by Tom Gaylord
Writing as B.B. Pelletier

Texan
AirForce Texan big bore.

This report covers:

History
Here is the deal
No more energy is needed
The TX2 valve
Summary

Twenty-five years ago big bore airguns were the stuff of dreams. They existed as antiques in collections, but for those who lacked big cash, they were unapproachable. Then, in 1996, Dennis Quackenbush did something about it. He started building the .375-caliber Brigand. It shot .375-caliber round balls and was a bolt-action breechloader. It was powered by bulk CO2 gas and put the ball out the muzzle at around 675 f.p.s. I tested mine on 1100 psi air and got velocities of 800 f.p.s. and more.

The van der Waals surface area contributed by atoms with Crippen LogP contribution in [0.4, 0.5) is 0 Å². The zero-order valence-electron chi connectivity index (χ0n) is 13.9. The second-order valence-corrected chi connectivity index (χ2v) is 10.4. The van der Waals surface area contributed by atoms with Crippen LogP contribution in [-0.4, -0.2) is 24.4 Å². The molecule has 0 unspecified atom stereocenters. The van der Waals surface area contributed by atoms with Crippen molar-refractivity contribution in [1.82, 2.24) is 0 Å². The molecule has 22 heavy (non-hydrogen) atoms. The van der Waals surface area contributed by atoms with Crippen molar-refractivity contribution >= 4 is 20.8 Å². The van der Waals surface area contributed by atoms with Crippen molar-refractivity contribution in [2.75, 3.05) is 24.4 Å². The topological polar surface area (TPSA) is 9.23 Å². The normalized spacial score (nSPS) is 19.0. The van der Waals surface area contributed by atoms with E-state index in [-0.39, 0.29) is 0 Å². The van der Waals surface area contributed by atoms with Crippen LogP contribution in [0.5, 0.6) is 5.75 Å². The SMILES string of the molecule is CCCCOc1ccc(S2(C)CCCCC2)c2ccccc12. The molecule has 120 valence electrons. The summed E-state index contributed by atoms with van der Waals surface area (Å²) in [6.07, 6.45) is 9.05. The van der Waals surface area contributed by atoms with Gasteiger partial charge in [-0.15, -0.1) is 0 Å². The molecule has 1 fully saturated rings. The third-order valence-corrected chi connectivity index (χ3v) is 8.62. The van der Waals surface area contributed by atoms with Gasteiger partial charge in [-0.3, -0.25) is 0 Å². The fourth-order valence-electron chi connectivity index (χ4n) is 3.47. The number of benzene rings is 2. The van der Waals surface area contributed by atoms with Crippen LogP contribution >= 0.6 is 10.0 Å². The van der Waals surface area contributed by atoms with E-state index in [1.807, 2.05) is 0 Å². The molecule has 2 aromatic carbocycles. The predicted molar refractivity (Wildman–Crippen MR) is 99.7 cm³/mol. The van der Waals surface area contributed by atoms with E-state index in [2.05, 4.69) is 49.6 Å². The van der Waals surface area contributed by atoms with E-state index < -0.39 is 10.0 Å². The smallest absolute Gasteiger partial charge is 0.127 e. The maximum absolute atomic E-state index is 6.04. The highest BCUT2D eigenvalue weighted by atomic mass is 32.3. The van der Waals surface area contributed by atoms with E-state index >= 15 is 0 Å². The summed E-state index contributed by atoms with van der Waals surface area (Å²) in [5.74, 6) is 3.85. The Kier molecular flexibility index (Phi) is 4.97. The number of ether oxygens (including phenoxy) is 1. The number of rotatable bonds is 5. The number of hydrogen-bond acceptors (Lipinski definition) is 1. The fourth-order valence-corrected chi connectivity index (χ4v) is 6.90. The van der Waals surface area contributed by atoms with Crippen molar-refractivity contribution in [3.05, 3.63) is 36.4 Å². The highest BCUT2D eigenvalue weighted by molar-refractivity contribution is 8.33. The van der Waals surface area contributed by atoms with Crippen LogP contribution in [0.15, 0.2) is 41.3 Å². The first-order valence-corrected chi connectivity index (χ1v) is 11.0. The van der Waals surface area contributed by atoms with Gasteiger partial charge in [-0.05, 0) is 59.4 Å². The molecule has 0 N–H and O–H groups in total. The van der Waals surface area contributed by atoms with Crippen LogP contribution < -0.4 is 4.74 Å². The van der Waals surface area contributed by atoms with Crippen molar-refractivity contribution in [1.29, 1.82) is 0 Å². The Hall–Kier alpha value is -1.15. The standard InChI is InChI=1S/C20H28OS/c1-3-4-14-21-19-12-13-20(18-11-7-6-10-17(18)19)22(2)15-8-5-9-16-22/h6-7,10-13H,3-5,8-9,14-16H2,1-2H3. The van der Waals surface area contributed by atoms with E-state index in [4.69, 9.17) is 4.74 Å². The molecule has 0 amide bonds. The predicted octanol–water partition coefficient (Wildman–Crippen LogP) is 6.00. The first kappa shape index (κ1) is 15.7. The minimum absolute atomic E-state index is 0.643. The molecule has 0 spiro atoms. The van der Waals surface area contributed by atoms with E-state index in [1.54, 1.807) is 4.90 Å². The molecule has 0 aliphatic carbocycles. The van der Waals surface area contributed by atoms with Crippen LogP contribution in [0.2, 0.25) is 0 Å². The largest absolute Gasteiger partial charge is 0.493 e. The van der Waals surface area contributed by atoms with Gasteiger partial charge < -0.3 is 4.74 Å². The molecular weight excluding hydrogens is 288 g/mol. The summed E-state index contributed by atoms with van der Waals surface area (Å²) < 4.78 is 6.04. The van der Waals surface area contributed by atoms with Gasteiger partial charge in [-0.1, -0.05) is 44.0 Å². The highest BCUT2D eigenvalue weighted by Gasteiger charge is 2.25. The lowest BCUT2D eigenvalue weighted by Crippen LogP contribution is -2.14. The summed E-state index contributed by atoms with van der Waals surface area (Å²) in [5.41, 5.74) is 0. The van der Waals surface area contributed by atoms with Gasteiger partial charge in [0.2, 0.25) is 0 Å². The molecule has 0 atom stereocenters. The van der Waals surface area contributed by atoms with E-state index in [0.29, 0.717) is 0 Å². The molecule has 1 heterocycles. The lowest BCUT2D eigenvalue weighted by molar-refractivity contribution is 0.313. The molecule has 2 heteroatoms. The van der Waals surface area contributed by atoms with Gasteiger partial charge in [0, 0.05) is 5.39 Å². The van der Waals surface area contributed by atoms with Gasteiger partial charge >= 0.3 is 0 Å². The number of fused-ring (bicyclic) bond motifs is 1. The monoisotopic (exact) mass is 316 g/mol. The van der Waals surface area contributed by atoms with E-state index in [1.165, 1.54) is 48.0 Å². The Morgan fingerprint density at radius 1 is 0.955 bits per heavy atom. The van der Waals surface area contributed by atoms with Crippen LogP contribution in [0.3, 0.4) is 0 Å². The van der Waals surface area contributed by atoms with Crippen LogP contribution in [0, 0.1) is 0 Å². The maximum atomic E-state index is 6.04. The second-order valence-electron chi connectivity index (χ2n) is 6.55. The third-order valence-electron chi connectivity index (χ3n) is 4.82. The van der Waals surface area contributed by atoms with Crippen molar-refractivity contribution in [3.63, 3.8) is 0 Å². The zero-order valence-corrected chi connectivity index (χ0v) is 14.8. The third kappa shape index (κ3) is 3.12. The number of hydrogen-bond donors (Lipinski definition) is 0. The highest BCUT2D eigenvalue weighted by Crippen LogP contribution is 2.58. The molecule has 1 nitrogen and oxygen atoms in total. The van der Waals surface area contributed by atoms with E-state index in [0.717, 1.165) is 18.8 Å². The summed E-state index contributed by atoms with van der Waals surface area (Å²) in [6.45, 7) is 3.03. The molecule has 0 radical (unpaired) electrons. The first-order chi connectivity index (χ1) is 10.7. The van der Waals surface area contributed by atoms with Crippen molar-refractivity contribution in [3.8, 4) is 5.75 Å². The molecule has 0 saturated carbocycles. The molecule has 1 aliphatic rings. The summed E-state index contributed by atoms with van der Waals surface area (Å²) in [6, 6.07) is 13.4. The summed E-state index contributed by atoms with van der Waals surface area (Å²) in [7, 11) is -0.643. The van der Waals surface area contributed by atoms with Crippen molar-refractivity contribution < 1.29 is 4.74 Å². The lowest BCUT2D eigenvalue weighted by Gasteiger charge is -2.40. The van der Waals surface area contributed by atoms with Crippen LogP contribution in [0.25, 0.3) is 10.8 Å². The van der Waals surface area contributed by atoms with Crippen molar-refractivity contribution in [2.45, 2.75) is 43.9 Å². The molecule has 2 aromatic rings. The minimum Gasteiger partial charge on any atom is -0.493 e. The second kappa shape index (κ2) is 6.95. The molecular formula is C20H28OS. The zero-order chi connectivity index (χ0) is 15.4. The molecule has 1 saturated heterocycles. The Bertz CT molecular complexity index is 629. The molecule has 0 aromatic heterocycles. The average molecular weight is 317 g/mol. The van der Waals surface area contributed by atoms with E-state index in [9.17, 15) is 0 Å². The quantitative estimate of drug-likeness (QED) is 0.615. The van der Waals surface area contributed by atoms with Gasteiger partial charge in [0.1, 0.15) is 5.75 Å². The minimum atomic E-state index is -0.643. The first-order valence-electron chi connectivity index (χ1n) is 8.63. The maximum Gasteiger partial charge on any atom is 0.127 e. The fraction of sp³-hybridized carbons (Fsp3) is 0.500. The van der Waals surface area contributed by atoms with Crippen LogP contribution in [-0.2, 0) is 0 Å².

History

What followed is history, First the Koreans jumped on the bandwagon, followed by the Turks. They made high-caliber big bores, but in terms of energy they put out half or less of what a really powerful big bore did.

Back to Quackenbush — his .457 Outlaw produced over 500 foot-pounds (mine got 539 foot-pounds) and became the industry benchmark for a powerful big bore.

Big bores captured everyone’s attention.  We even had an annual shoot at targets out to 300 yards.